More than a million flee from 150mph hurricane

Hurricane Frances churned its way toward the Bahamas today after forcing hundreds of people to flee their homes in the nearby British territory of Turks and Caicos as the Caribbean faced one of its strongest storms in years.

Hurricane Frances churned its way toward the Bahamas today after forcing hundreds of people to flee their homes in the nearby British territory of Turks and Caicos as the Caribbean faced one of its strongest storms in years.

More than million people in Florida, where a state of emergency was declared, were told the evacuate their homes.

States of emergency were also declared in Georgia and the Carolinas.

Frances is predicted to hit the US coast with winds of up to 156 mph on Friday night.

The hurricane’s lashing winds of more than 145 mph tore tin roofs off houses and plucked trees from the ground as it hit the Turks and Caicos.

No injuries were reported but hundreds fled their homes and many telephone lines were still down, said Karen Delancy, with the Turks and Caicos Emergency Management Service.

More than a dozen houses were damaged, and one woman was rescued after her house’s roof blew off, said Fire Chief Chris Gannon.

Many of the territory’s 20,000 residents ignored the call to evacuate.

Cruise ships fled the storm’s path. In the nearby Bahamas, residents scurried to collect bottles of drinking water today as dozens waited at airports. The chain of more than 700 islands has a population of about 300,000 people.

Forecasters warned Americans from Florida to the Carolinas to monitor Frances - the third major hurricane of the Atlantic season, following Alex and Charley.

Frances already could be felt in the south-eastern Bahamas this morning. Government officials were still trying to assess the damage in the southern islands.

Bahamas Prime Minister Perry Christie urged islanders to remain calm, but cautioned islanders they could see “the most intense hurricane in recorded history”.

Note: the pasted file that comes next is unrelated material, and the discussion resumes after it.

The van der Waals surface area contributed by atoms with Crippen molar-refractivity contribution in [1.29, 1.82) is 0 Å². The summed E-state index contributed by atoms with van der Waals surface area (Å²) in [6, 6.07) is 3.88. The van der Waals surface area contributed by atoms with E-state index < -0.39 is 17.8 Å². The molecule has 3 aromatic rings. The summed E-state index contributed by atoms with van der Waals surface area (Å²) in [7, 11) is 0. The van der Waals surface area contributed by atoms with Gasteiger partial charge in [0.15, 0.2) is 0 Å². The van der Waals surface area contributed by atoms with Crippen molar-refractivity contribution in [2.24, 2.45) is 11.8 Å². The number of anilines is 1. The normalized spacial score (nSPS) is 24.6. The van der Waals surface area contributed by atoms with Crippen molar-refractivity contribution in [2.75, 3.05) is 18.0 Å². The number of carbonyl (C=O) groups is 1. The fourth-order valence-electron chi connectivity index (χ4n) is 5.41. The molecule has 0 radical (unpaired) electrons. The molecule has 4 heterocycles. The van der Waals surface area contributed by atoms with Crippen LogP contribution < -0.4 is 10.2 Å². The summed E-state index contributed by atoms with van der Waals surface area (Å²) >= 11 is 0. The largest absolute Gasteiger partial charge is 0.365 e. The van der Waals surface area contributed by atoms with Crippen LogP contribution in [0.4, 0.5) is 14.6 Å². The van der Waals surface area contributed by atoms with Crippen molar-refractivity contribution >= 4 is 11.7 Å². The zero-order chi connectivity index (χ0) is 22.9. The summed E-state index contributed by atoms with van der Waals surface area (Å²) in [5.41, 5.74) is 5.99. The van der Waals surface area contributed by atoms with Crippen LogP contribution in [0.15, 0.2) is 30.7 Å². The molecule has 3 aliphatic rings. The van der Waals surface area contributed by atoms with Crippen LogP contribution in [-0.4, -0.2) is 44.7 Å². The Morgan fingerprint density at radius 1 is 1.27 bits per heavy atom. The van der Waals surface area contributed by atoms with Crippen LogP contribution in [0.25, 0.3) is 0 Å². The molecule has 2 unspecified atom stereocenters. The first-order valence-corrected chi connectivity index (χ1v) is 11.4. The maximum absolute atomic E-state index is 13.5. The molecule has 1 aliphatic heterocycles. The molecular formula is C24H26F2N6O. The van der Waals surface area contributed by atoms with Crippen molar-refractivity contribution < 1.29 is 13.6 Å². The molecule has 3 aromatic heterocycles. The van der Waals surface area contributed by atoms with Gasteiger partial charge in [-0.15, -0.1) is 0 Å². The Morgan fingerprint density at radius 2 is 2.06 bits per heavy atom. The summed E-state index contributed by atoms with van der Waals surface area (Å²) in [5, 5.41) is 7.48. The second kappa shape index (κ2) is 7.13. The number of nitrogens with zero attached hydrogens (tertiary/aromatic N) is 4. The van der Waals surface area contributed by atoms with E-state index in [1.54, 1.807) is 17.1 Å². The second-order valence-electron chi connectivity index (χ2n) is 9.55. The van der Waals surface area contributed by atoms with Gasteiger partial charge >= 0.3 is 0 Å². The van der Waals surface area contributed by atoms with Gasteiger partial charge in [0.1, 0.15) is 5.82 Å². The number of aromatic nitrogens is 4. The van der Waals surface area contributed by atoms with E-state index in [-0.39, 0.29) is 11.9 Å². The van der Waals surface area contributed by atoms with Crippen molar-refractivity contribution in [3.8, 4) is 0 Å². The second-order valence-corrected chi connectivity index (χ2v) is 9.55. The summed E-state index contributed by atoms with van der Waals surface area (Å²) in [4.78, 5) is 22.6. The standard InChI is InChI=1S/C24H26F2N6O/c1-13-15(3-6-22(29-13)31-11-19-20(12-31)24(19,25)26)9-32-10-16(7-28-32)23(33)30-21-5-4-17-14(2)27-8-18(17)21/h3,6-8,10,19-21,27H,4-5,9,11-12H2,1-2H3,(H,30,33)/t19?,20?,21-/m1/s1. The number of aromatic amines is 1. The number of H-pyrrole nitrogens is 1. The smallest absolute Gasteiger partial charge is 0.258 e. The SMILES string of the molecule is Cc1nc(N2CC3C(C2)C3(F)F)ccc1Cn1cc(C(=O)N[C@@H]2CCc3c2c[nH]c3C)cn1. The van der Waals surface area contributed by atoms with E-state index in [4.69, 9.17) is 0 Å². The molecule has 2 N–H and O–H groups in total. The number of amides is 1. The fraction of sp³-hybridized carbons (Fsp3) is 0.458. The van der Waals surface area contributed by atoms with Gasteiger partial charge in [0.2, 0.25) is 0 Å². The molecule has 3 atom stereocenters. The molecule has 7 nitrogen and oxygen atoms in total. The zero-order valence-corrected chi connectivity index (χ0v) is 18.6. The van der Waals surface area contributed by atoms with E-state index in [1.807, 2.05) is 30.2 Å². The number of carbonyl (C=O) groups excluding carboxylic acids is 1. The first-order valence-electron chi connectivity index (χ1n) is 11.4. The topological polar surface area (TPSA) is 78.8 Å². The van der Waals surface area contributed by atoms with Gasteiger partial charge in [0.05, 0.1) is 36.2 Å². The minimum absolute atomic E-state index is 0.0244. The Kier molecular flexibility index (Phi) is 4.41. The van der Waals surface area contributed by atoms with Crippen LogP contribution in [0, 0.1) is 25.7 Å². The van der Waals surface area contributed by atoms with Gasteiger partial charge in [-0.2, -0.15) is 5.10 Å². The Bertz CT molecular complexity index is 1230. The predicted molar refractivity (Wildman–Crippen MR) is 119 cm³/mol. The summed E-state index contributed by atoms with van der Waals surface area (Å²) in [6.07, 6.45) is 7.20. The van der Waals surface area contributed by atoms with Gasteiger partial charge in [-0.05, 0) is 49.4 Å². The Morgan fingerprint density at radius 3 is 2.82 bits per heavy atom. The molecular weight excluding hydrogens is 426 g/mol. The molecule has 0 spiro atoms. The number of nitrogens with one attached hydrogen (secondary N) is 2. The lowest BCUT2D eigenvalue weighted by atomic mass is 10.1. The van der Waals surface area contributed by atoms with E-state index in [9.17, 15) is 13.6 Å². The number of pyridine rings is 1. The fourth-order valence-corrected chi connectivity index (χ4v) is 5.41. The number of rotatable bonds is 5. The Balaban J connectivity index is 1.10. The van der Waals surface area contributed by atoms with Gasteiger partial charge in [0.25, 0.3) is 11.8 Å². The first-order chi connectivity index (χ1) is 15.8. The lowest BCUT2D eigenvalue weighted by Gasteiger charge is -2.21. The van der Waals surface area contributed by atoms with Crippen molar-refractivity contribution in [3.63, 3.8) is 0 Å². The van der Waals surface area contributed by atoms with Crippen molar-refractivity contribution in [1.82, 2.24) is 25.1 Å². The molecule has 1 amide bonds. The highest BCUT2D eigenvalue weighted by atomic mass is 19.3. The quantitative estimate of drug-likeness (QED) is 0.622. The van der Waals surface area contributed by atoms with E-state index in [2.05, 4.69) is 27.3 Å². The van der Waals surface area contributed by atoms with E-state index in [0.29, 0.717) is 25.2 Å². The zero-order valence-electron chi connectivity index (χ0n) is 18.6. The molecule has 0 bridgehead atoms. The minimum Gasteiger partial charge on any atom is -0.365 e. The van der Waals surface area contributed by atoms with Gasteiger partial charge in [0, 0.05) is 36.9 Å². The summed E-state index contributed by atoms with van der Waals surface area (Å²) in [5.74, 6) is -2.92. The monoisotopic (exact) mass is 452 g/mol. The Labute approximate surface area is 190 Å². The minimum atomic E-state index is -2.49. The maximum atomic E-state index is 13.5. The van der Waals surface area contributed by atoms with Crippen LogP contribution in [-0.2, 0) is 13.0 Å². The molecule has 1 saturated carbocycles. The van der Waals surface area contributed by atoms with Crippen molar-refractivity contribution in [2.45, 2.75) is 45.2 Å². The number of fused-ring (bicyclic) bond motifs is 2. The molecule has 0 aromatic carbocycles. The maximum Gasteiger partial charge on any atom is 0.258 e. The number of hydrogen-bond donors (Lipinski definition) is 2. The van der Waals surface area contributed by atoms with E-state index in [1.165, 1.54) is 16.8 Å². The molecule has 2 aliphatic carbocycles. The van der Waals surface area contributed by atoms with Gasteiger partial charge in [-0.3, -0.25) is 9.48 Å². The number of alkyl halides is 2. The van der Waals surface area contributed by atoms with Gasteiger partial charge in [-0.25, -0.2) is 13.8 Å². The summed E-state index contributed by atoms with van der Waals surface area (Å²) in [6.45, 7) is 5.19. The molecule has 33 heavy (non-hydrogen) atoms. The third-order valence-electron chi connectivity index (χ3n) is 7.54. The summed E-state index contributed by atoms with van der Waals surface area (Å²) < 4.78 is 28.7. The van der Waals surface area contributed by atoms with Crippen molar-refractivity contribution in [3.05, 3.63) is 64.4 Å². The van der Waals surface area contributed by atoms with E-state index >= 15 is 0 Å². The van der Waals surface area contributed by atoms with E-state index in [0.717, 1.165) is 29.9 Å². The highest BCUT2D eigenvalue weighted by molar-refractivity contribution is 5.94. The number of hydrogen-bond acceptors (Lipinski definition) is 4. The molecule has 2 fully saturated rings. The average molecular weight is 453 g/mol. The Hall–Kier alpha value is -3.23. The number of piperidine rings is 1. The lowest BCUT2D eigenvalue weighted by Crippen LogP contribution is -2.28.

The US embassy in Nassau evacuated about 200 non-emergency personnel and their family members, said Stacie Zerdecki, an embassy spokeswoman. Hundreds of others also fled as schools and public offices closed and bolted their doors shut.

The Bahamian islands of Eleuthera and Grand Bahamas were expected to see storm surge flooding of between six to 14 feet above normal tide levels.

For some, panic began to set when a group of residents blocked the entrance to Chelsea’s Choice Water in Nassau, grabbing bottles off trucks and offering bribes to the driver.

“It’s pandemonium. Madness!” said Tina Knowles, manager of Chelsea’s Choice, who called the police to control the crowd.

At 4pm Irish time today, the hurricane was about 55 miles south-east of San Salvador Island in the Bahamas, and about 450 miles east of Florida.

More than a million Florida coastal residents were told to flee today in advance of Frances, which could be the mightiest storm to hit the state in a decade.

Florida Governor Jeb Bush declared a state of emergency, and called up the National Guard.

The hurricane warning covered most of the state’s eastern coast. Most of the residents who were told to leave were in South Florida – 300,000 in Palm Beach County, 250,000 in Broward County and 320,000 in Miami-Dade County.

States of emergency were declared in Georgia and Florida.

Forecasters said the hurricane could hit on Labour Day holiday weekend as early as Friday night, less than three weeks after Charley raked Florida’s western coast with 145 mph winds, killing 27 people and causing billions pounds in damage.

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